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Vapor bubble nucleation by rubbing surfaces: Molecular dynamics simulations
3. K. G. Ikels, “Production of gas bubbles in fluids by tribonucleation,” J. Appl. Physiol. 28, 524–527 (1970).
5. P. McDonough and E. Hemmingsen, “Bubble formation in crabs induced by limb motions after decompression,” J. Appl. Physiol. 57, 117–122 (1984).
9. S. Wildeman
, H. Lhuissier
, C. Sun
, A. Prosperetti
, and D. Lohse
, “Writing bubbles
,” Bulletin of the American Physical Society – 65th Annual Meeting of the APS Division of Fluid Dynamics, San Diego, CA, 18–20 November 2012
. Available online at http://meetings.aps.org/link/BAPS.2012.DFD.A11.2
12.The apparent contact area Aap between a sphere and a solid plate can be estimated from Hertz's equation as , where E1 and E2 are the Young's moduli of the sphere and the plate, respectively.25 Substituting E1 = 420 GPa (sapphire) and E2 = 400 GPa (alumina which is expected to cover the surface of the aluminum plate) yields the value for Aap, while Aac follows from Eq. (1) with M ∼ 15 GPa for alumina.
13.The simulation system is large enough to behave as infinite with respect to nucleation. Indeed, if the kinetic energy of the released molecules was dissipated equally throughout the whole of the bulk, the liquid temperature would only increase by about 2 K, which is only 5% of the actual superheat (= 41 K). This means that the transfer of energy across the (non-physical) periodic boundaries has a negligible influence on the nucleation process.
14. J. Weijs, J. H. Snoeijer, and D. Lohse, “Formation of surface nanobubbles and the universality of their contact angles: A molecular dynamics approach,” Phys. Rev. Lett. 108, 104501 (2012).
15. V. G. Baidakov, S. P. Protsenko, and Z. R. Kozlova, “Shear and bulk viscosity in stable and metastable states of a Lennard-Jones liquid,” Chem. Phys. Lett. 517, 166–170 (2011).
LAMMPS is an open source code for a classical molecular dynamics on, e.g., solid-state materials, soft matter and droplets, distributed by Sandia National Laboratories. Available at http://lammps.sandia.gov/
18.The Nosé-Hoover method,26 by which a canonical ensemble is able to be obtained, was used with success for the equilibration of the liquid. However, it did not work for the thermostat layer in the solids. We think that this is because the molecules of which kinetic energy should be controlled were bonded with molecules constrained to be motionless.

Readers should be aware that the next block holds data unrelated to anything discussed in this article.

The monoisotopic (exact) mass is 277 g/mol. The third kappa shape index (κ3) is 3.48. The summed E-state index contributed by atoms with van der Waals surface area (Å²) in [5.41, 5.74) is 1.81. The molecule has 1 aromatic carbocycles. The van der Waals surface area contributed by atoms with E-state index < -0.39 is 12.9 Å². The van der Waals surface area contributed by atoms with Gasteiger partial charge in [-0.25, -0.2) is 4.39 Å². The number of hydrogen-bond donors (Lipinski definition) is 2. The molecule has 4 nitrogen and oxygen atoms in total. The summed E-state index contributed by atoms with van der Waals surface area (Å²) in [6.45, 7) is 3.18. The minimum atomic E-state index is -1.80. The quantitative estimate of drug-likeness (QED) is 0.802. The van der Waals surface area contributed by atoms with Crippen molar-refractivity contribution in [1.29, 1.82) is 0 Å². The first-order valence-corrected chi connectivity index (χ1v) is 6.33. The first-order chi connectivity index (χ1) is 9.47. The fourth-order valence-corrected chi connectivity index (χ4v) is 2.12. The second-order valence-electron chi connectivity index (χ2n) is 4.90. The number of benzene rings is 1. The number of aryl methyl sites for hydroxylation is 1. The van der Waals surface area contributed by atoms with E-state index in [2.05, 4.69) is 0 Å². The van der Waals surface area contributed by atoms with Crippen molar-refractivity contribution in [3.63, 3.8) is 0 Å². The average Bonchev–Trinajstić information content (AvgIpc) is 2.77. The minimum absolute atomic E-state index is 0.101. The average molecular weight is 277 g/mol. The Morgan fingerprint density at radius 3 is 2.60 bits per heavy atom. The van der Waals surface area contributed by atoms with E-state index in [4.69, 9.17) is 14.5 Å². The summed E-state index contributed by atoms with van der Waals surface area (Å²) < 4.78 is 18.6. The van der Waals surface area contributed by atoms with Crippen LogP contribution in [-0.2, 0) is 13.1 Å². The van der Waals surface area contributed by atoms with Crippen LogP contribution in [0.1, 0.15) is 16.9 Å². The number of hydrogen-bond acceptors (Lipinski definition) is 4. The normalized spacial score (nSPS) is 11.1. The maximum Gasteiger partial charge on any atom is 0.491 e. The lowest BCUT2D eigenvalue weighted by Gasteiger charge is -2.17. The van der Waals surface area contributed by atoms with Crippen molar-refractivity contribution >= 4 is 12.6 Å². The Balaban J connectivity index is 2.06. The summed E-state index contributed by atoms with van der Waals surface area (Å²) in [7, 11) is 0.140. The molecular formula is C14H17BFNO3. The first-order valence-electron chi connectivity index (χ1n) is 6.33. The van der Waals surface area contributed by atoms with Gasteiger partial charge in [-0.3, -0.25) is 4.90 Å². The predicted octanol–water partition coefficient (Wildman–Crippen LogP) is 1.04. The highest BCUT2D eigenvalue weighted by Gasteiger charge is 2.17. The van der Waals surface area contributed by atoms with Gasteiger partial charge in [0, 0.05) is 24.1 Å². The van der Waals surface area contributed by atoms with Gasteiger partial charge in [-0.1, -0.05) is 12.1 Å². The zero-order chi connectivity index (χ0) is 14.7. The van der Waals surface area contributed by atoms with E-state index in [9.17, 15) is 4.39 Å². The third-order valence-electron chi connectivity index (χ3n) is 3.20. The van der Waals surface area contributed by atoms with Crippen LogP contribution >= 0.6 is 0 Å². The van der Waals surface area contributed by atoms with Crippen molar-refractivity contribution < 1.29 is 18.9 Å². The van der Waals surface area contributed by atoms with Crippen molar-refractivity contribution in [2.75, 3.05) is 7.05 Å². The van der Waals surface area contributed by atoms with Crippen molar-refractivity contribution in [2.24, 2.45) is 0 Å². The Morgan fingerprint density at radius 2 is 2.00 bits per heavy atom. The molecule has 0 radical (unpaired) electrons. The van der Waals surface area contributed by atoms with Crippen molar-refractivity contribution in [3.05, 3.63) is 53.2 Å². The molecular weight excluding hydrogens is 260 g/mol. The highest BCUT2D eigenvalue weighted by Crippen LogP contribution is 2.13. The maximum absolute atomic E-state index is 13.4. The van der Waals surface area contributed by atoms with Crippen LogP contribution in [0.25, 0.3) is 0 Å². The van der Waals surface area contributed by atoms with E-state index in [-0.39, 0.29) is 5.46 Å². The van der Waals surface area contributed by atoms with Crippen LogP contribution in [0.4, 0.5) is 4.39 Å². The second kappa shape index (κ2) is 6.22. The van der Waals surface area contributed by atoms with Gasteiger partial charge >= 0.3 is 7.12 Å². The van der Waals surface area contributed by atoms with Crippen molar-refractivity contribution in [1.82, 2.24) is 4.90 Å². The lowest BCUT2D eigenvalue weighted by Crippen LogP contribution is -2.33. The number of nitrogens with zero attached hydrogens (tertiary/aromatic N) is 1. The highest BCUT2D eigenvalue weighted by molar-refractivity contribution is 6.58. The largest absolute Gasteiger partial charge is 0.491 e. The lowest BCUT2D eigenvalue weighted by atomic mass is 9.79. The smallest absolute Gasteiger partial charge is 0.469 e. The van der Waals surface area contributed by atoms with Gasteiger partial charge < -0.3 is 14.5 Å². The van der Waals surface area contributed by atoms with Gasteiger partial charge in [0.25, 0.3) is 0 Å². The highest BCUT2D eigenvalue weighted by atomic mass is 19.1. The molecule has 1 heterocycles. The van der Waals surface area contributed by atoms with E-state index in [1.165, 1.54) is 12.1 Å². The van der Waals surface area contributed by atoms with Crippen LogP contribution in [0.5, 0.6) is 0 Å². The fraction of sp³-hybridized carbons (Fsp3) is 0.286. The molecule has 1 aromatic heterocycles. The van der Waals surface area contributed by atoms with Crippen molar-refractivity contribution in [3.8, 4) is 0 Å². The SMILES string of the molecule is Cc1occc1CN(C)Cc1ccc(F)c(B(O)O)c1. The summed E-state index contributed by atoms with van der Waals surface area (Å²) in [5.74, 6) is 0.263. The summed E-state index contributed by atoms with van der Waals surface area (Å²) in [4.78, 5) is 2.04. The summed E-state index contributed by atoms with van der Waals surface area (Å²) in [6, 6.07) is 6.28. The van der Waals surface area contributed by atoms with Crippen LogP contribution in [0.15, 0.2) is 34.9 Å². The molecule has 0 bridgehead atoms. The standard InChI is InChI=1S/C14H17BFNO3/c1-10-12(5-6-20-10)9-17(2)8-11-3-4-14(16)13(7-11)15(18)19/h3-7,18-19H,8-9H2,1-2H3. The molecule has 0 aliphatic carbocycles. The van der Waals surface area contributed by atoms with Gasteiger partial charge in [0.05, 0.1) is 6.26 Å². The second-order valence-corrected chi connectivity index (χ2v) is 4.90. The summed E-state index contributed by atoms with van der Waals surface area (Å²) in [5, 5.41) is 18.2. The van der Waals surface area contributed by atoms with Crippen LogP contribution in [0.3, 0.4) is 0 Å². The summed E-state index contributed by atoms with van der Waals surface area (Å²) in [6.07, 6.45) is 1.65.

19. B. R. Novak, E. J. Maginn, and M. J. McCready, “Comparison of heterogeneous and homogeneous bubble nucleation using molecular simulations,” Phys. Rev. B 75, 085413 (2007).
20.During the depressurization, only the number of molecules and the temperatures of the block and the substrate are actually constrained to be constant. However, as for a real liquid far away from the critical point, the simulated liquid is almost incompressible, and therefore its temperature is almost constant under depressurization (the global variation we observed was below the statistical fluctuations). Eventually, both the liquid and solid temperatures were unchanged by the depressurization process.
21.We consider here a two-dimensional critical bubble, since for a three-dimensional configuration the critical diameter 2Rc = 2γ/(psat − p∞) ≃ 7.6 nm is much larger than the computational domain width Y, which means that the system behaves as a two-dimensional fluid with respect to nucleation.27
24.The values are averaged over 5.6 ps over a rectangular mesh of 0.5 × 4.8 × 0.5 nm3. The temperature is defined as m⟨v − ⟨v⟩⟩2/3k, where v is velocity of each molecule, k is the Boltzmann constant, and ⟨·⟩ denotes the averaging.
25. F. P. Bowden and D. Tabor, The Friction and Lubrication of Solids (Oxford University Press, New York, 1950).
27. V. P. Skripov, Metastable Liquids (Wiley, New York, 1974).
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We propose a new mechanism for bubble nucleation triggered by the rubbing of solid surfaces immersed in a liquid, in which the fluid molecules squeezed between the solids are released with high kinetic energy into the bulk of the liquid, resulting in the nucleation of a vapor bubble. Molecular dynamics simulations with a superheated Lennard-Jones fluid are used to evidence this mechanism. Nucleation is observed at the release of the squeezed molecules, for squeezing pressures above a threshold value and for all the relative velocities between the solids that we investigate. We show that the total kinetic energy of the released molecules for a single release event is proportional to the number of molecules released, which depends on the squeezing pressure, but is independent of the velocity.
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